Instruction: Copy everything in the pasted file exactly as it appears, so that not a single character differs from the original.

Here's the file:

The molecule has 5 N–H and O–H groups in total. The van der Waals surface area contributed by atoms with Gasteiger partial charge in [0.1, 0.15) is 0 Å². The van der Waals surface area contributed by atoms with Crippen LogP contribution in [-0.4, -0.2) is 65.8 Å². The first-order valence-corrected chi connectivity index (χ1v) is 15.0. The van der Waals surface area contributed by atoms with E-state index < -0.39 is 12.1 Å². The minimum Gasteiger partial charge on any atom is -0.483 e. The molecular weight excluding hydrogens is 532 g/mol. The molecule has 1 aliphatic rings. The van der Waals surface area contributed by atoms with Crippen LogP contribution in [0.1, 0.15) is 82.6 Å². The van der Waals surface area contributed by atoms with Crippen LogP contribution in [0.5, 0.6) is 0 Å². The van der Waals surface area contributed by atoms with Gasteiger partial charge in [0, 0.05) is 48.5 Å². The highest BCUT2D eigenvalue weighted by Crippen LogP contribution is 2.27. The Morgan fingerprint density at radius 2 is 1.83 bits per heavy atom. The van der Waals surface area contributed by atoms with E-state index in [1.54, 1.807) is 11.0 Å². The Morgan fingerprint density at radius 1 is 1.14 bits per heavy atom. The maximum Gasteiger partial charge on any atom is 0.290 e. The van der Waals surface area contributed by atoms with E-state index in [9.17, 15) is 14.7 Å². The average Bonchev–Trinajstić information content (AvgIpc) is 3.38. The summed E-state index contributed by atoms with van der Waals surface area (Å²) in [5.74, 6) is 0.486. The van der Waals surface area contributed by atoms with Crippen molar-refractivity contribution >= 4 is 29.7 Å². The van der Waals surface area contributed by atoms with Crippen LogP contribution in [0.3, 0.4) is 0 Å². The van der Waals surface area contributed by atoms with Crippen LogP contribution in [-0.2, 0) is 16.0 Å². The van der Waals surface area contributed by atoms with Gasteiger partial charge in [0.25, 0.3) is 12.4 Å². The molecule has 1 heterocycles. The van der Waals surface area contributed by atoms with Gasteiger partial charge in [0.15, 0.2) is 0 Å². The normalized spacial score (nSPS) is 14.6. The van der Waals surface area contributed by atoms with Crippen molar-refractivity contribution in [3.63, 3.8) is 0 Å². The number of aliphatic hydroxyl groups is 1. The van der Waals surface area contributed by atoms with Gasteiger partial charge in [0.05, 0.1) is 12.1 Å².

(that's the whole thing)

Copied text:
The molecule has 5 N–H and O–H groups in total. The van der Waals surface area contributed by atoms with Gasteiger partial charge in [0.1, 0.15) is 0 Å². The van der Waals surface area contributed by atoms with Crippen LogP contribution in [-0.4, -0.2) is 65.8 Å². The first-order valence-corrected chi connectivity index (χ1v) is 15.0. The van der Waals surface area contributed by atoms with E-state index < -0.39 is 12.1 Å². The minimum Gasteiger partial charge on any atom is -0.483 e. The molecular weight excluding hydrogens is 532 g/mol. The molecule has 1 aliphatic rings. The van der Waals surface area contributed by atoms with Crippen LogP contribution in [0.1, 0.15) is 82.6 Å². The van der Waals surface area contributed by atoms with Crippen LogP contribution in [0.5, 0.6) is 0 Å². The van der Waals surface area contributed by atoms with Gasteiger partial charge in [0, 0.05) is 48.5 Å². The highest BCUT2D eigenvalue weighted by Crippen LogP contribution is 2.27. The Morgan fingerprint density at radius 2 is 1.83 bits per heavy atom. The van der Waals surface area contributed by atoms with E-state index in [1.54, 1.807) is 11.0 Å². The Morgan fingerprint density at radius 1 is 1.14 bits per heavy atom. The maximum Gasteiger partial charge on any atom is 0.290 e. The van der Waals surface area contributed by atoms with E-state index in [9.17, 15) is 14.7 Å². The average Bonchev–Trinajstić information content (AvgIpc) is 3.38. The summed E-state index contributed by atoms with van der Waals surface area (Å²) in [5.74, 6) is 0.486. The van der Waals surface area contributed by atoms with Crippen molar-refractivity contribution >= 4 is 29.7 Å². The van der Waals surface area contributed by atoms with Crippen LogP contribution in [0.3, 0.4) is 0 Å². The van der Waals surface area contributed by atoms with Crippen LogP contribution in [-0.2, 0) is 16.0 Å². The van der Waals surface area contributed by atoms with Gasteiger partial charge in [0.25, 0.3) is 12.4 Å². The molecule has 1 heterocycles. The van der Waals surface area contributed by atoms with Gasteiger partial charge in [0.15, 0.2) is 0 Å². The normalized spacial score (nSPS) is 14.6. The van der Waals surface area contributed by atoms with Crippen molar-refractivity contribution in [3.63, 3.8) is 0 Å². The number of aliphatic hydroxyl groups is 1. The van der Waals surface area contributed by atoms with Gasteiger partial charge in [0.05, 0.1) is 12.1 Å².